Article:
Presenting unfinished legal work to clients: the minimum viable product
Jack Shepherd argues how lawyers can benefit from the MVP approach.
When making a piece of software, it’s easy to get excited. You think about all the weird and whacky things you could put into it. You start creating long lists of amazing features, conversations beginning with “what if…” go wild and you start believing you can change the world.
Then, you start baulking not only at the time it will take to implement all of these things but also the costs. This is called the IKEA effect?—?a cognitive bias in which people place a disproportionately high value on products they created. The concept of a minimum viable product (MVP) is advisable for these situations.
What is a minimum viable product?
Books describe this in more detail (e.g.,The Lean Startup by Eric Ries), but in summary this approach involves analysing what problem you are trying to solve and calculating the method that solves that problem with the least possible effort.
The idea of an MVP is to get something in the hands of users as soon as possible, so you can get feedback and data that helps you plan further development. This has its advantages:
- you mitigate the IKEA effect by getting data from actual users, helping you to eliminate your own biases from being personally invested
- you potentially avoid time building needless bells and whistles, by getting feedback on your “leaner” version of the product
- you can validate whether you are even solving the right problems for people without the cost and time of fulfilling your entire wish list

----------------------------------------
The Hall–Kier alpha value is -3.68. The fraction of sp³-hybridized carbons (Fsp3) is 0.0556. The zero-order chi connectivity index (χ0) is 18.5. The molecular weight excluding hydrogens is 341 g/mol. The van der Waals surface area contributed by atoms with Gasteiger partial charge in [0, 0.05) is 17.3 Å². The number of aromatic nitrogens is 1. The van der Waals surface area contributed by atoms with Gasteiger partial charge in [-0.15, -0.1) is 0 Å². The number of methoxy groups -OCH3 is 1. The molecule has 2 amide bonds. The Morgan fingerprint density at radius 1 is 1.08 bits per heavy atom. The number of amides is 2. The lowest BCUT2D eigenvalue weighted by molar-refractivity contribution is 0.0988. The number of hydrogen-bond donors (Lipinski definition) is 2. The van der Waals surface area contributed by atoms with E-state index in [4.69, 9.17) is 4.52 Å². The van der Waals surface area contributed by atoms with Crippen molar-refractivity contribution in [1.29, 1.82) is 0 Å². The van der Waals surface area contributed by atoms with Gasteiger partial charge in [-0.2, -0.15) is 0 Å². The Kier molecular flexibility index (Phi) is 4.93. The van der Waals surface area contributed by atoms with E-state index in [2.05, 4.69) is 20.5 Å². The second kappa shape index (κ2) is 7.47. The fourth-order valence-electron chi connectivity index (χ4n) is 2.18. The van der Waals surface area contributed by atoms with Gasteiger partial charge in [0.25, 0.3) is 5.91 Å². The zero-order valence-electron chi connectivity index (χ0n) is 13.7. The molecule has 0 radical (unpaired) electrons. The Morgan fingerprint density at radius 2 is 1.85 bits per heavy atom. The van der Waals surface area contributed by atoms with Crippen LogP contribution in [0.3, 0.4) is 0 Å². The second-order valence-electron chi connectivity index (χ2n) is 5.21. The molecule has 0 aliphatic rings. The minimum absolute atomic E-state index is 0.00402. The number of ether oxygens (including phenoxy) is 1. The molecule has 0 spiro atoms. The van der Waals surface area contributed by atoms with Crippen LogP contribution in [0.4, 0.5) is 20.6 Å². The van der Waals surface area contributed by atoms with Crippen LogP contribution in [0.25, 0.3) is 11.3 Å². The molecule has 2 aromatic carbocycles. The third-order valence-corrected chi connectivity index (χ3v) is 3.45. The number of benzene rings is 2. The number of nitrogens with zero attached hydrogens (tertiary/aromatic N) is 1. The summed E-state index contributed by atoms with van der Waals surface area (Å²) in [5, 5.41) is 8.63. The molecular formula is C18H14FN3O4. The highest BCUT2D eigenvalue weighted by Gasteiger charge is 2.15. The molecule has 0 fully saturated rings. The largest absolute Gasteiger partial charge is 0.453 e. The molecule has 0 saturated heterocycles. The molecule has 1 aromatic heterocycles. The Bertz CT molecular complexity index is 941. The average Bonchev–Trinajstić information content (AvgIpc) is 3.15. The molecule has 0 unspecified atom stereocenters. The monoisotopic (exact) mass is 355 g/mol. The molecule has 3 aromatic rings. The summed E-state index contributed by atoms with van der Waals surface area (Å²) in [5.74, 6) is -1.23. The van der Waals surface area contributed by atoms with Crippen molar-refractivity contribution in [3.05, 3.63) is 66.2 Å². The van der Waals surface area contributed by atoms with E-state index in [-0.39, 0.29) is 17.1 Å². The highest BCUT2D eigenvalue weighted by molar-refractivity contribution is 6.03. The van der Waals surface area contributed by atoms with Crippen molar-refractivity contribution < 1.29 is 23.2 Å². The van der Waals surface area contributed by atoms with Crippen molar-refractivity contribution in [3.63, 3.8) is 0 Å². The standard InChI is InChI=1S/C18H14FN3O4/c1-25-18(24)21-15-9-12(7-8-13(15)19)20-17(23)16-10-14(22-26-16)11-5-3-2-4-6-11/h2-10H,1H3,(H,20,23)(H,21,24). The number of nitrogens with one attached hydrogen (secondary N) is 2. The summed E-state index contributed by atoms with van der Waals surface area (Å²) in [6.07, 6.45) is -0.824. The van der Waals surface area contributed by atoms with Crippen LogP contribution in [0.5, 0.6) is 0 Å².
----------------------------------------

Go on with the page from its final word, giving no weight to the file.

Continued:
MVP has become somewhat of a buzzword in technology and in legal tech. It definitely has a place in the development of technology, but does it also have a place for lawyers themselves?
Lawyers are often risk averse and perfectionists. Many hate the idea of admitting frailty or knowledge gaps in front of clients. Yet an MVP is an unfinished piece of work?—?its very purpose is as a starting point for something else. Can any lawyer imagine sending an advice note out to a client that just stops after a few paragraphs?
In software, it’s okay to make mistakes?—?that’s how you learn. But for a lawyer, making mistakes can have huge consequences. Being seen to re-trade a position, structure a transaction incorrectly or making flawed arguments in court can have drastic consequences both for the client and for your relationship with the client.
These two things bounce off each other in a way that lawyers often outwardly reject the very concept of an MVP in the work they do. But should they be so ready to dismiss the idea?
Look at scope, not quality